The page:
Report on the Belfast/Good Friday Agreement, Brexit & the Environment

The executive summary of the report is available here:

The full report is available here:

Please see media release below

April 16th, 2019

Unleashing the full potential of the Good Friday/Belfast Agreement could address some of the main risks posed by Brexit to the environment of the island of Ireland, a new report has found.

The independent report – commissioned by the Environmental Pillar and Northern Ireland Environment Link – examines the cross-border environmental co-operation supported by the Agreement. [1]

Launched at an event at Leinster House today, the report stresses that firming up the structures and institutions set-up under the Agreement could minimise some of the negative impacts arising from the removal of the existing common EU regulatory standards.

Brexit poses a major environmental threat to the island of Ireland if there is not a common set of standards for tackling issues such as invasive species, emissions standards, water quality, and hazardous waste.

The report outlines several key threats posed by Brexit to our single bio-geographic region, namely:

  1.  Regulatory divergence that could lead to governance gaps and deterioration in standards, posing countless risks to biodiversity on the island [2]
  2. Weakening of legislative protection in the North caused by the loss of the EU’s oversight and enforcement mechanisms [3] [4]
  3. Potential loss of significant stream of cross-border funding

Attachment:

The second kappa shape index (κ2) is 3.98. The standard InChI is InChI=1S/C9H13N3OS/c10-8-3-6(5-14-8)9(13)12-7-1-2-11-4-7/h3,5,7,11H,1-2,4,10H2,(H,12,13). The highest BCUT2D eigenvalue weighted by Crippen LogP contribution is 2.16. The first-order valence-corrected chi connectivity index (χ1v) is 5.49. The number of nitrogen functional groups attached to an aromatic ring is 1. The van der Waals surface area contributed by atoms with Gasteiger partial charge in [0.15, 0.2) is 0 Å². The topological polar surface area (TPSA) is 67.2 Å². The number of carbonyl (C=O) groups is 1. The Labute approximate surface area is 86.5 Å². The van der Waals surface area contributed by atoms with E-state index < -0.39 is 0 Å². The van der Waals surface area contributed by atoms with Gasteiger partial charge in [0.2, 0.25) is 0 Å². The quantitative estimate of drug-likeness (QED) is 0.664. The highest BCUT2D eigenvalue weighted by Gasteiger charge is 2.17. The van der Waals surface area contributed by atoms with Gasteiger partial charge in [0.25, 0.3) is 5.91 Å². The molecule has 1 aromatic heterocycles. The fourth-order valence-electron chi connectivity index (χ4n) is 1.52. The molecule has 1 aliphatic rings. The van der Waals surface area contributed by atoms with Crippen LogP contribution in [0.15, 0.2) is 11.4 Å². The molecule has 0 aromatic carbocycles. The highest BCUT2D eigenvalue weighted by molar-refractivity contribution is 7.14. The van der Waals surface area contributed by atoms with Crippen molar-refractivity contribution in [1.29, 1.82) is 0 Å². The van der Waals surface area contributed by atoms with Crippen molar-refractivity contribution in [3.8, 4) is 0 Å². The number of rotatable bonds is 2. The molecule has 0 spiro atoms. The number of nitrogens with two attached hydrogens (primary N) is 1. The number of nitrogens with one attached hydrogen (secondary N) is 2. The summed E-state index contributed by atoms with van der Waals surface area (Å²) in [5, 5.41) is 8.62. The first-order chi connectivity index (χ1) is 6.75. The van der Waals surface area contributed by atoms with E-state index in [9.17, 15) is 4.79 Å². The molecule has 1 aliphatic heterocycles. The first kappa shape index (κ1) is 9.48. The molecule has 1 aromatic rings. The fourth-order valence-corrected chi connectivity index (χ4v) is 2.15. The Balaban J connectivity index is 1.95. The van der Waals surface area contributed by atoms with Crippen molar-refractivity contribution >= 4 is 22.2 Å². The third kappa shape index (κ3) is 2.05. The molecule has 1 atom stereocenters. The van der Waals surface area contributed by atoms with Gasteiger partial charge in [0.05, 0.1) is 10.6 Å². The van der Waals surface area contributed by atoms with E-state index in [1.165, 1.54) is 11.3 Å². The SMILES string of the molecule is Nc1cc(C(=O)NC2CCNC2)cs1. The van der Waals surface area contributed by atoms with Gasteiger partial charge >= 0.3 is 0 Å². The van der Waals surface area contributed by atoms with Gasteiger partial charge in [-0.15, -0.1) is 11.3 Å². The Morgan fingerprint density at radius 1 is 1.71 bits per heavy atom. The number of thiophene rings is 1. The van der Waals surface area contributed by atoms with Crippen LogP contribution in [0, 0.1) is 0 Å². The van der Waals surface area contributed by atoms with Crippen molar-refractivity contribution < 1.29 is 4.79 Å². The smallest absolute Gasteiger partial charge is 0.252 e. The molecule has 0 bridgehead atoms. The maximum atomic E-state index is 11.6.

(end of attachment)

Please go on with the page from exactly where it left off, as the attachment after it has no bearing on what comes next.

4. Physical blockage of cross-border co-operation posed by a hard border scenario [5]

These obstacles could be tackled, through better use of the institutions established under the Agreement as a vehicle to maintain high standards in policy and regulatory alignment on the island, the report states.

The report also outlines several other recommendations that would help to preserve cross-border environmental co-operation in a post-Brexit world, namely:

  1. Setting up a robust and independent regulator for environmental compliance to address environmental governance issues in Northern Ireland.
  2. Setting up an all-island governance mechanism to hold both governments to account on environmental protection issues.
  3. Establishment of a broader all-island mechanism to monitor and facilitate cross-border co-operation under the Agreement, including on environmental issues.
  4. Prioritising the continuation of cross-border funding stream.
  5. Provisions in the future EU-UK agreement, including a commitment to regulatory alignment and effective oversight and enforcement.

The report states that finding a positive solution is largely dependent on the relationship formed between the EU and the UK, which could include high levels of regulatory alignment across most, if not all, areas of environmental policy.

Athlone Institute of Technology lecturer and author of the report, Alison Hough BL, said:

“The natural world does not recognise borders, and flora and fauna will not conveniently confine their habitats to man-made political boundaries. This is the reason that the environment featured extensively in the Good Friday/Belfast Agreement, as one of the nominated areas of cross-border co-operation.

“It is important that the reality of island of Ireland’s shared environmental context is not ignored during the Brexit debate.

“The institutions and mechanisms of co-operation created under the Good Friday/Belfast Agreement must be protected and maintained, and their full potential exploited, in order to enhance environmental protection on the island of Ireland.”

Coordinator of the Environmental Pillar, Michael Ewing, said:

“The latest Brexit deadline is rapidly approaching, and, to date, negotiations and discussions have barely touched on the potential negative impact on our natural environment.